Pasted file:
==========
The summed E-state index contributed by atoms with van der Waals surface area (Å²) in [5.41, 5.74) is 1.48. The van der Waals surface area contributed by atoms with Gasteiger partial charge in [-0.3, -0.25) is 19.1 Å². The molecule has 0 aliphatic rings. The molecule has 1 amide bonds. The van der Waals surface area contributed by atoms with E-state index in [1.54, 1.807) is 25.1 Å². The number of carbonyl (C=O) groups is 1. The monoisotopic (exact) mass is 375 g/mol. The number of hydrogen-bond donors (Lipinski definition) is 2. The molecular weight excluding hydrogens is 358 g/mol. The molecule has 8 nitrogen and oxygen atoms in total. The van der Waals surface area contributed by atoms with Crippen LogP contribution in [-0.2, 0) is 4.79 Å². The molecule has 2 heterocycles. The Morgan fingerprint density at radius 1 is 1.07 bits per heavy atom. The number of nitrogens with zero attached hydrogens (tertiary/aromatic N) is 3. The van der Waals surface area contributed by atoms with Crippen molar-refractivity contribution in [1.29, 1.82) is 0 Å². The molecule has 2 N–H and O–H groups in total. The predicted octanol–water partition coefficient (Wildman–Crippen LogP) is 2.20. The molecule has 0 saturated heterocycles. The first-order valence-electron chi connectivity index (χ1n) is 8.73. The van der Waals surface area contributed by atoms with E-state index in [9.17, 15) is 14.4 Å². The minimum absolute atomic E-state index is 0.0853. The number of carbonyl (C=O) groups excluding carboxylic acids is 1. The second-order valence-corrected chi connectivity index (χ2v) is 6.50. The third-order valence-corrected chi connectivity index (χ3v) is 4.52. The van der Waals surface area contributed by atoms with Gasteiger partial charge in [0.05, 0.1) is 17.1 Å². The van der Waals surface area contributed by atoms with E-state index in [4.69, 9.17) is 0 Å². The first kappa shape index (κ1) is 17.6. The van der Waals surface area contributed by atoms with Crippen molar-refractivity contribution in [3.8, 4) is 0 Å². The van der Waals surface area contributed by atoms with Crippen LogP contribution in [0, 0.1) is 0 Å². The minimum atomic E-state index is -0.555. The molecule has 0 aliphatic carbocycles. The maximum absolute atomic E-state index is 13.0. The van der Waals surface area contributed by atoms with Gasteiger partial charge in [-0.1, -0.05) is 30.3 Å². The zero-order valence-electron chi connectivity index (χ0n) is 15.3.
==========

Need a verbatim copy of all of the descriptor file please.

The summed E-state index contributed by atoms with van der Waals surface area (Å²) in [5.41, 5.74) is 1.48. The van der Waals surface area contributed by atoms with Gasteiger partial charge in [-0.3, -0.25) is 19.1 Å². The molecule has 0 aliphatic rings. The molecule has 1 amide bonds. The van der Waals surface area contributed by atoms with E-state index in [1.54, 1.807) is 25.1 Å². The number of carbonyl (C=O) groups is 1. The monoisotopic (exact) mass is 375 g/mol. The number of hydrogen-bond donors (Lipinski definition) is 2. The molecular weight excluding hydrogens is 358 g/mol. The molecule has 8 nitrogen and oxygen atoms in total. The van der Waals surface area contributed by atoms with Crippen LogP contribution in [-0.2, 0) is 4.79 Å². The molecule has 2 heterocycles. The Morgan fingerprint density at radius 1 is 1.07 bits per heavy atom. The number of nitrogens with zero attached hydrogens (tertiary/aromatic N) is 3. The van der Waals surface area contributed by atoms with Crippen molar-refractivity contribution in [1.29, 1.82) is 0 Å². The molecule has 2 N–H and O–H groups in total. The predicted octanol–water partition coefficient (Wildman–Crippen LogP) is 2.20. The molecule has 0 saturated heterocycles. The first-order valence-electron chi connectivity index (χ1n) is 8.73. The van der Waals surface area contributed by atoms with E-state index in [9.17, 15) is 14.4 Å². The minimum absolute atomic E-state index is 0.0853. The number of carbonyl (C=O) groups excluding carboxylic acids is 1. The second-order valence-corrected chi connectivity index (χ2v) is 6.50. The third-order valence-corrected chi connectivity index (χ3v) is 4.52. The van der Waals surface area contributed by atoms with Gasteiger partial charge in [0.05, 0.1) is 17.1 Å². The van der Waals surface area contributed by atoms with E-state index in [4.69, 9.17) is 0 Å². The first kappa shape index (κ1) is 17.6. The van der Waals surface area contributed by atoms with Crippen molar-refractivity contribution in [3.8, 4) is 0 Å². The van der Waals surface area contributed by atoms with Crippen LogP contribution in [0, 0.1) is 0 Å². The minimum atomic E-state index is -0.555. The molecule has 0 aliphatic carbocycles. The maximum absolute atomic E-state index is 13.0. The van der Waals surface area contributed by atoms with Gasteiger partial charge in [-0.1, -0.05) is 30.3 Å². The zero-order valence-electron chi connectivity index (χ0n) is 15.3.